Remember Here Comes McBroom!? Well, McBroom Tells a Lie is about the same character.
Old Heck Jones is up to something. Yes, sirree! Course, Heck is always up to something, ‘cuz he’s the foxy-eyedest neighbor anyone ever saw. He’s tryin’ to trick McBroom into giving up his rich one-acre farm, but McBroom’s not gonna do it. Not if he has any say in the matter.
But then McBroom’s kids, Willjillhesterchesterpeterpollytimtommary-larryandlittleclarinda, get into trouble with Heck. The only way Heck provides for the McBrooms to clear themselves of criminal charges is outrageous – impossible. But then, it won’t be the first impossible thing the McBrooms have ever done…
Can the McBrooms grow a crop that will satisfy even the greedy Heck Jones?
As with Here Comes McBroom!, McBroom tells a Lie is tall tale through and through. None of it could have happened. The descriptions are outrageously hilarious – and also very foolish. I will say for Mr. Fleischman that he tells a remarkably unique story and that although many incidents were ridiculous, none of them felt forced or cheesy. When bragging about the growing powers of his farm, McBroom says,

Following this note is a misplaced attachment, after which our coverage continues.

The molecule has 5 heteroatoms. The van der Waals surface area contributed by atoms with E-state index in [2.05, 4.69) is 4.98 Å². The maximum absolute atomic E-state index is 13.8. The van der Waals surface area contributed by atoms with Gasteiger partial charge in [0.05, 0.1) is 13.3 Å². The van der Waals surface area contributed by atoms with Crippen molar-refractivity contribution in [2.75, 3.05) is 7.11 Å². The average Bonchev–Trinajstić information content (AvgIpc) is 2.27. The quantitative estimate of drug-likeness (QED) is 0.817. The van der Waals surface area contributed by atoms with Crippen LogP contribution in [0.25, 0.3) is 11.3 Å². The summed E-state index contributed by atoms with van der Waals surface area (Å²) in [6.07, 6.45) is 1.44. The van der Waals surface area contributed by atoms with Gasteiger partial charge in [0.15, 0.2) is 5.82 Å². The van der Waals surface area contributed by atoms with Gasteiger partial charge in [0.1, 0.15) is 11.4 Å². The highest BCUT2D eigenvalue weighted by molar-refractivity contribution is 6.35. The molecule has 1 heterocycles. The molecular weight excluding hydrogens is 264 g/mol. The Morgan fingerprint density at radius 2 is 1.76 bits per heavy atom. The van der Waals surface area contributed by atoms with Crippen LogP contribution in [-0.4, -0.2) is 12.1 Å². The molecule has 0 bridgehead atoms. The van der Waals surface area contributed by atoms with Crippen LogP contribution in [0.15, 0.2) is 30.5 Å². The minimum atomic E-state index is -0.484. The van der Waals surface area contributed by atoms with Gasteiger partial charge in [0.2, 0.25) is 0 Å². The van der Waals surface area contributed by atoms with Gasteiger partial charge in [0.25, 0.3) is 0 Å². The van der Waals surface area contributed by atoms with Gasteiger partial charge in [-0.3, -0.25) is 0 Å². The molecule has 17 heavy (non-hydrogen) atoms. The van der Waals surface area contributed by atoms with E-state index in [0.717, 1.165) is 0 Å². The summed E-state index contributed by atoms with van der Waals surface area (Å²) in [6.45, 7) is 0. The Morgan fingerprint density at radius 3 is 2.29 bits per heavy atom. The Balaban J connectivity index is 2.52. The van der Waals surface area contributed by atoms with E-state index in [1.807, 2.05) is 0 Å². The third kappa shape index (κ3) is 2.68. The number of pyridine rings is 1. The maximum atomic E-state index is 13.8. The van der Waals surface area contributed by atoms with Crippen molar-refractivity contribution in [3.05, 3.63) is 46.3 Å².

Why, just last month Little Clarinda dropped her silver baby fork and by time we found it the thing had grown into a silver pitchfork.” [pg. 8]
:) Here’s another tall tale-ism.
We got home for a big breakfast and just in time. That prairie dust storm rolled in and stayed for weeks on end. My, it was thick, that dust. Before long our dog was chasing rabbits up their burrows. The rodents had dug their holes in the air. [pg. 46]
There are other outrageous moments – like how the McBrooms use whole herd of lightning bugs to grow a crop of tomatoes. They also use frozen chunks of sunlight (the last cold spell came on so quickly that it froze the sunshine to the ground) to run the stove on. The following section, while not the most outrageous, tickled my fancy.
“Pa – come quick, but stand back!” my dear wife Melissa exclaimed.
I hopped to the stove as she broke another fresh egg into a skillet. Why, soon as it was fried on one side that egg jumped up in the air. It flipped over and landed on the other side to fry.
“Well, don’t that beat all,” I said. “The hens must have been eating your Mexican jumping beans. Yup, and they’re laying eggs that flip themselves. An amazing invention my lambs!” [pg. 21]
‘Tarnation’ is used twice and ‘by thunder’ once. One of the main characters is named Heck Jones and so, of course, his name is used throughout the course of the story.
Conclusion. Not defiling, but not edifying. It is very funny, but also will encourage your children in foolishness.
Review © 2013 Laura Verret